In an exchange with Sol Stern over at City Journal last week, I pointed out that existing school choice programs should never have been expected to transform American education, because they bear little resemblance to real education markets.
In response, Stern implied that real education markets are not real all, being instead "such stuff as dreams are made on." (Did I mention we were waxing Shakespearean?)
As it happens, though, the free education marketplace of classical Athens was the first school system in the world that spread learning beyond a tiny ruling elite, and there have been numerous times and places throughout history where schooling was organized more or less as a free market. There are still such places today. And since I can't think of a suitable Shakespeare quote to illustrate them, how about a little riff on Gilbert and Sullivan:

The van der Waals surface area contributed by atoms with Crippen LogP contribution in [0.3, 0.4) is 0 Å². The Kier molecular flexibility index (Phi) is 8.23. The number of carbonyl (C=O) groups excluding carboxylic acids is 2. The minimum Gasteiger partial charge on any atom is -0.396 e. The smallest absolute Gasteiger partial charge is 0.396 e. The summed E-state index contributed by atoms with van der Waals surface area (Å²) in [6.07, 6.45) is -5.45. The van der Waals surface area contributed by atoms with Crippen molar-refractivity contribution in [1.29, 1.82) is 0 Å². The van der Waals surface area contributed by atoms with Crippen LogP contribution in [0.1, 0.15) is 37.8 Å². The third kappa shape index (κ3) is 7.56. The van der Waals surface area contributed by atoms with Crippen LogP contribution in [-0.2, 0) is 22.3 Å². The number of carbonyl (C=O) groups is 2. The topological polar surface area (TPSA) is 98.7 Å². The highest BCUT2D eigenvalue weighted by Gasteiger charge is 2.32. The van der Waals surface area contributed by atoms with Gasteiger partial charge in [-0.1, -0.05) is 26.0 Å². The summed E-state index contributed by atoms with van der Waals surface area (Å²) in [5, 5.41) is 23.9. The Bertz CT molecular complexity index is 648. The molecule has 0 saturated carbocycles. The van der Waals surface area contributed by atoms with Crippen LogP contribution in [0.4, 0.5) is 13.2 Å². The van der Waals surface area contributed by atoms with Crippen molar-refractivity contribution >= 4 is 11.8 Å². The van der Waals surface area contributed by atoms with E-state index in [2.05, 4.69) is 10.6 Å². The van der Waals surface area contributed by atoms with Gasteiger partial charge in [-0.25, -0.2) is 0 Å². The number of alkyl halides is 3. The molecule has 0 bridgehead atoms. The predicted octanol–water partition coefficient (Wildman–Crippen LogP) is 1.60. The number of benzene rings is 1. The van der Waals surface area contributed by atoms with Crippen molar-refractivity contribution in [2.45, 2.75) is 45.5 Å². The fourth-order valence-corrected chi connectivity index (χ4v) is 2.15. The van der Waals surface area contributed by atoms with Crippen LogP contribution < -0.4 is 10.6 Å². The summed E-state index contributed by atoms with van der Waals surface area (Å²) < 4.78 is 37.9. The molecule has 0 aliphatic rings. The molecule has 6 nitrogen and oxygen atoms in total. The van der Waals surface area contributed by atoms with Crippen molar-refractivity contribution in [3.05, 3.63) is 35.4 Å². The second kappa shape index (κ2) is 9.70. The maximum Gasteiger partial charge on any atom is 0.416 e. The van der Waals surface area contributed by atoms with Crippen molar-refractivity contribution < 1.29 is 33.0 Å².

They are the very models of a modern market school system.
It doesn’t matter how often the punditocracy’s dissed ‘em.
In the shanty towns of India, Kenya and Nigeria
Are schools known to the readers of Cato and Edutheria.
They are private, parent-funded, and they outperform the public schools,
After application of the best econometric tools.
And poor countries are not alone; ed. markets thrive in rich ones, too --
For instance businesses that tutor children in Japan (“juku”).
Just think of “Kumon” here at home or of the “Sylvan” chain.
They thrive and make a profit ‘cause the ed. monopoly’s inane.
For a more extensive, if less poetic, rundown of the evidence on market education (and US school choice programs), have a look here.